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Legacy
A Biography of Moses and Walter Annenberg
By Christopher Odgen
Little Brown & Co. 576 pp. $29.95

Reviewed by Peter Esmonde, a writer and producer living in Chicago.

Sunday, August 22, 1999

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It's a quintessentially American tale: An immigrant boy fights his way out of tenement slums to gain success as a street-smart businessman. Presciently identifying new opportunities and markets, he builds new companies and ends up a millionaire, complete with a mistress and a home on Miami Beach. End of story.

Well, not quite. Imagine the outspoken millionaire running afoul of those in power. Indicted by his government for tax evasion, he pleads guilty, and is imprisoned. Now terminally ill, the broken man calls on his only son, a hopelessly pampered college dropout, to take the businesses forward and redeem the family name.

This is the compelling, sometimes heartbreaking story related by Christopher Ogden in "Legacy," his winning double biography of Moses Annenberg, the brash self-made millionaire, and his awkward son, Walter, now universally respected as one of the world's most generous philanthropists.

For all his wealth, Walter's beginnings were not particularly auspicious. Born partially deaf, spoiled by his mother and seven sisters, the stuttering young man was an indifferent student, an early business failure and an uninspired journalist. Ceaselessly criticized by his father, young Walter was awash in money – but adrift in the world. All that changed with Moses Annenberg's imprisonment in 1940 on tax evasion charges. Forced to delegate authority, the elder Annenberg exhorted 32-year-old Walter to take leadership of the family paper, the Philadelphia Inquirer. During the 22 months of Moses's incarceration, father and son exchanged more than 400 letters, forging a lasting covenant. On his deathbed, Walter's father said: "My suffering has been for the purpose of making you a man."

Over time, Walter Annenberg proved himself a capable manager and strong executive – and a business strategist with his father's knack for identifying inchoate consumer needs. Early on, he recognized the importance of television, creating TV Guide and funding "The University of the Air," a groundbreaking educational series. He launched Seventeen magazine in 1944, years before anyone else noticed the teen market, then brought "American Bandstand" to national prominence. Year after year, the younger Annenberg took his keen understanding of the synergy between mass media and popular culture directly to the bank. Friendships with the famous and powerful followed. In 1969, Richard Nixon appointed the Philadelphia publisher ambassador to the Court of St. James, a crowning achievement.

Recognizing the breadth and grandeur inherent in this uniquely American rags-to-riches tale, Christopher Ogden has fashioned a double portrait that manages to be both wonderfully engaging and terribly wrenching. The author is best known for his biographies of Pamela Harriman and Margaret Thatcher; he was evidently attracted to this story of a multimillionaire surrounded by strong women, and driven by the memory of a proud, demanding father. "Legacy" is a masterfully crafted book, based solidly on extensive personal research. One would be hard-pressed to find a recent biography that plays so adroitly upon Americans' obsession with social mobility, wealth and fame.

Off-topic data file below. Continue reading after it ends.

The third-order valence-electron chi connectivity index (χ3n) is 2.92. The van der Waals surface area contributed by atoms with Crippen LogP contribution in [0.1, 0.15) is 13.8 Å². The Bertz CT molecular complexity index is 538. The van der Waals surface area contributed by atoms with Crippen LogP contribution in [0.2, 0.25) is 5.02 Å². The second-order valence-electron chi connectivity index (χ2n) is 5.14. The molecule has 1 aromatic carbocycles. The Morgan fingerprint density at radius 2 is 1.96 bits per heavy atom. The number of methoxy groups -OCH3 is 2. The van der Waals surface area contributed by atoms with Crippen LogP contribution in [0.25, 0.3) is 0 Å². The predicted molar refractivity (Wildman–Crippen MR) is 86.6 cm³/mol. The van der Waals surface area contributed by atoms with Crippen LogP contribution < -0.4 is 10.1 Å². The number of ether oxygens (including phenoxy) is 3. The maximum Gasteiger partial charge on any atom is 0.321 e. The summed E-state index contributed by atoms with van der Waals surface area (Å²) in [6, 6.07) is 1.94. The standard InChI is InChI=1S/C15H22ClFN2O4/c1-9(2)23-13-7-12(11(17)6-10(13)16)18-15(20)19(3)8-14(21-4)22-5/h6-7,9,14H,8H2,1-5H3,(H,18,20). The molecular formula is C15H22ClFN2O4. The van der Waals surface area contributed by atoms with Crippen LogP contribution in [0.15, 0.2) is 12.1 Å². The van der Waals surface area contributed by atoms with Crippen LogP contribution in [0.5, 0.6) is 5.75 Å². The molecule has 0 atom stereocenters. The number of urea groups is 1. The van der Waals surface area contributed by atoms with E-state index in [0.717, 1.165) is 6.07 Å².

The Annenbergs granted Ogden extraordinary access to private records, and he has re-

ciprocated with a biography that, while by no means "authorized," is unfailingly respectful of this wealthy family's sensitivities. The author deftly places Walter's most petulant behavior in a sympathetic light. In lesser hands, such kid-gloves treatment would result in bland hagiography. That "Legacy" succeeds in spite of its politesse is a testament to Ogden's obvious prowess as a writer.

The book's brisk pace and careful editing render its occasional faults all the more obvious. Short on fact, "Legacy's" first chapter substitutes trite description for hard detail. Later chapters rehash old Washington gossip (as chief of protocol, Lee Annenberg went toe-to-toe with Nancy Reagan) or offer trivial details of the mind-numbing lifestyles of the rich and famous in the flat, even tone of a TV miniseries.

The author views Moses Annenberg's incarceration and death as the crucible in which Walter's character was forged. Yet the reader can't help but feel that the son has remained somewhat adrift throughout his life. Walter's worship of maternal figures (he calls his wife "Mother" and addressed his own mother as "dearest Celestial") borders on the comic. As a father, Walter was a failure (his only son committed suicide at 22, and his daughter's marriage was destroyed by addiction); as a diplomat, he was largely a ceremonial figurehead, little more than the American host with the most.

Reading between the lines of Christopher Ogden's accomplished biography, one suspects Walter Annenberg of using money itself to lend meaning to his life – if not for himself, then for the thousands who've benefited from his remarkably selfless largesse. Perhaps, in spite of all his professional achievement and personal courage, Walter Annenberg may be destined to always remain his father's son: still seeking to redeem the family name, still desperately struggling to make good.

   
© Copyright 1999 The Washington Post Company

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